Times Square Remains a Centerpiece of Advent Advertising

A mock-up of the Times Square electronic billboard and subway advertising for the 2022 Advent campaign. (Images courtesy of United Methodist Communications.)
A mock-up of the Times Square electronic billboard and subway advertising for the 2022 Advent campaign. (Images courtesy of United Methodist Communications.)

United Methodist Communications
Office of Public Information

November 28, 2022

Nashville, Tenn.: The bustling holiday crowds in Times Square will see an invitation from The United Methodist Church in the weeks leading up to Christmas: join us as we seek out the hope present in God’s love.

New York City is a top travel destination in December, and Times Square is among the most visited attractions. Times Square is called the Crossroads of the World for good reason. Nearly 360,000 pedestrians pass through every day in a typical year. The area is so brightly illuminated that it can even be seen from the International Space Station.

From November 28 through Christmas Eve, United Methodist Communications will be airing messages on a mosaic of nine high-impact synchronized digital screens – over 8,800 square feet of signage – just outside Manhattan’s busiest subway station. Complementing the jumbo animated ads at Times Square and 42nd Street will be an additional 74 subway digital boards.

The “Connect with Joy” campaign will remind the millions who visit Times Square that the hope, love and joy we celebrate at Christmas is already present in the world – and we can connect to it right now, together.  

It’s been almost two decades since The United Methodist Church’s ads were first featured in Times Square in November 2003 – but not without controversy. Reuters initially rejected the advertising on its 28-floor, 7,000 square-foot electronic billboard after United Methodist Communications signed a $30,000 contract with its outdoor advertising agency, citing a policy against religious advertising.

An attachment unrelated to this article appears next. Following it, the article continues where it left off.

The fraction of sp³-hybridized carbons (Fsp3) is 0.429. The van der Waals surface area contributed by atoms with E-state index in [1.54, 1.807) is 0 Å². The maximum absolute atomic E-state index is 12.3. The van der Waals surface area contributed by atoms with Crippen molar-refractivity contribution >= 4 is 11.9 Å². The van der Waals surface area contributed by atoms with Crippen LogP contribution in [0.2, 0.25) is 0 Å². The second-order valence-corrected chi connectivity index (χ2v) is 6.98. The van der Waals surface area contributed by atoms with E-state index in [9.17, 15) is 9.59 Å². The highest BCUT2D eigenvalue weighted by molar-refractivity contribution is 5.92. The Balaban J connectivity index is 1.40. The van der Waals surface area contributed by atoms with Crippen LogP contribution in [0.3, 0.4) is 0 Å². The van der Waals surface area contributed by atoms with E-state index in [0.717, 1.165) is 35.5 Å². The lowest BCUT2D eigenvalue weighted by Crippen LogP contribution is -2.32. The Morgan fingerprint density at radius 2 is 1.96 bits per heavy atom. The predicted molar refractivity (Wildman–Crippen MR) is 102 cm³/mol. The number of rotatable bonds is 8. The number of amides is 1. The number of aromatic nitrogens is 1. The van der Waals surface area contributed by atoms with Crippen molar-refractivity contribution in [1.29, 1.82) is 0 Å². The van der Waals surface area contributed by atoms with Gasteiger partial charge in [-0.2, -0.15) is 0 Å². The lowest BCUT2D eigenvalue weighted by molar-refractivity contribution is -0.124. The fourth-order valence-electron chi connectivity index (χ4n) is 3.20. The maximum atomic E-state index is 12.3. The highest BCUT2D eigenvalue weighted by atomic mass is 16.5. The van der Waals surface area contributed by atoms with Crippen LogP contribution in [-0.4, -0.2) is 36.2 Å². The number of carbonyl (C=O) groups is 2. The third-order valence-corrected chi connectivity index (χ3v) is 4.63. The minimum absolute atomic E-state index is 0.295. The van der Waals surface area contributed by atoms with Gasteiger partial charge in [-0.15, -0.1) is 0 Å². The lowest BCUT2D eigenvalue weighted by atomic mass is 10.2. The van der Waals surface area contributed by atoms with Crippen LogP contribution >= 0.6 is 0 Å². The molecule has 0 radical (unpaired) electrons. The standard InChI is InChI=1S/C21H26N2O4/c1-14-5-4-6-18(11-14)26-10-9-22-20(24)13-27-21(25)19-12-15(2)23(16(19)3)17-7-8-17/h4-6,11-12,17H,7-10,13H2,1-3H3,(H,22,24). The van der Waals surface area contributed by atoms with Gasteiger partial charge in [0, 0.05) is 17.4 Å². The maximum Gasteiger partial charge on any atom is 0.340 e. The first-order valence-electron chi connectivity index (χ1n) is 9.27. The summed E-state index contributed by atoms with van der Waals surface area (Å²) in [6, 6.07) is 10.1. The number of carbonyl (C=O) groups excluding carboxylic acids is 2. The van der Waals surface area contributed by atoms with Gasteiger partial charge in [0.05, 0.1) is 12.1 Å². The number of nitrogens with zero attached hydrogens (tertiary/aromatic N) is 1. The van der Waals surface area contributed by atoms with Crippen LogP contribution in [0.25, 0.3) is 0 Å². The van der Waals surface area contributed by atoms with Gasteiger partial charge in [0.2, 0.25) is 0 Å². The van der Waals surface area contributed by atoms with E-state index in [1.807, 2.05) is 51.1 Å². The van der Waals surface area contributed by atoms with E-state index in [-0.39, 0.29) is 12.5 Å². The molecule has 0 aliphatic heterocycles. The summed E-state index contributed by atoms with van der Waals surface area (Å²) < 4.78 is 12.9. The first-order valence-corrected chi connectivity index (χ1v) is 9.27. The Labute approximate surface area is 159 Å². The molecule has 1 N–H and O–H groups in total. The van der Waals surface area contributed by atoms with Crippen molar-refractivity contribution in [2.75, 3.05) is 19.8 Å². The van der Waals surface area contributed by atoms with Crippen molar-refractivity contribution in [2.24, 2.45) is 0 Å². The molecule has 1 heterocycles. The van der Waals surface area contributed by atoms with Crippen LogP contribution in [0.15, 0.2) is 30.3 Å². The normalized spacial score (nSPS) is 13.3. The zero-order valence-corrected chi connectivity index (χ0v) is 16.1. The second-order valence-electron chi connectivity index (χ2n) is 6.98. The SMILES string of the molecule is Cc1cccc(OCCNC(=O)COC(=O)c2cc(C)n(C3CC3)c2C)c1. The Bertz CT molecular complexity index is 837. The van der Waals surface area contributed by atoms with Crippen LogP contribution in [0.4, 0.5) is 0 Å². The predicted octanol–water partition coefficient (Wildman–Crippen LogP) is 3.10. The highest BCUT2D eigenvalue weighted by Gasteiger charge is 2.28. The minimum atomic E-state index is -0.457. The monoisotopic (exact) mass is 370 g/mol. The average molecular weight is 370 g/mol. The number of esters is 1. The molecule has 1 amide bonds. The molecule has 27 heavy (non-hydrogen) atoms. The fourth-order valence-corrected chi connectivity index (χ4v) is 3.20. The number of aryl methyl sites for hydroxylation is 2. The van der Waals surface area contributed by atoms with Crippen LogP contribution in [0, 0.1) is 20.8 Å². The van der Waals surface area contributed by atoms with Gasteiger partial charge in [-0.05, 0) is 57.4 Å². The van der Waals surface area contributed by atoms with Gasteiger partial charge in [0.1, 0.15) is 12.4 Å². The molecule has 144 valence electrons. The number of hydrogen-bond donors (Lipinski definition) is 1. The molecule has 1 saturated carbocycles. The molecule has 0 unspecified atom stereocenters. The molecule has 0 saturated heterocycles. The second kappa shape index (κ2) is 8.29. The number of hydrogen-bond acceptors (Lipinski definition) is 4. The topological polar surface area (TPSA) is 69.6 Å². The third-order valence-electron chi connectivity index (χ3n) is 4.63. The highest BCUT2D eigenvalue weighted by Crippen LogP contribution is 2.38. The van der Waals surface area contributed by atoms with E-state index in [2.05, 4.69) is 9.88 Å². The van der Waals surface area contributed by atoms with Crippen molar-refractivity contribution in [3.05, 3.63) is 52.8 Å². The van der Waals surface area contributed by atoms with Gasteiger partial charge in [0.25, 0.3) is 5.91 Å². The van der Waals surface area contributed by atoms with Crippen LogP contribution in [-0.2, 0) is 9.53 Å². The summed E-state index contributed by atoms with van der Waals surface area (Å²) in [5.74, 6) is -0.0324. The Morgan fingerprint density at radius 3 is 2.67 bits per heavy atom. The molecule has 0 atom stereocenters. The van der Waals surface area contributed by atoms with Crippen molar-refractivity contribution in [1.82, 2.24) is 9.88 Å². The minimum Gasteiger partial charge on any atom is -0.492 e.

As reported by United Methodist News, appeals from United Methodist Communications and the National Council of Churches expressed concern that religious organizations should have the same rights to speak in the marketplace as companies selling commercial products.  In the wake of the publicity that followed, Reuters’ chief executive reversed the decision in a letter in which he said the company had reconsidered its position and apologized. Thus the story had a happy ending. In an even bigger campaign two years later, United Methodist ads were in full view when the Macy’s Thanksgiving Day parade rolled by Times Square.

“While the Times Square messaging remains a major component of this year’s Advent welcoming campaign, there’s much more,” said Dan Krause, chief executive of United Methodist Communications. “English and Spanish-language billboards in 13 U.S. cities depicting a Nativity scene will reach motorists traveling the nation’s highways. And we hope to reach a younger audience with a new spot for TikTok and Snapchat, as well as other social and digital media advertising.”


About United Methodist Communications
As the communications agency for The United Methodist Church, United Methodist Communications seeks to increase awareness and visibility of the denomination in communities and nations around the globe. United Methodist Communications also offers services, tools, and resources for communications ministry. Discover more about the agency at Resourceumc.org/Communications.


Media contact:
Diane Degnan [email protected]

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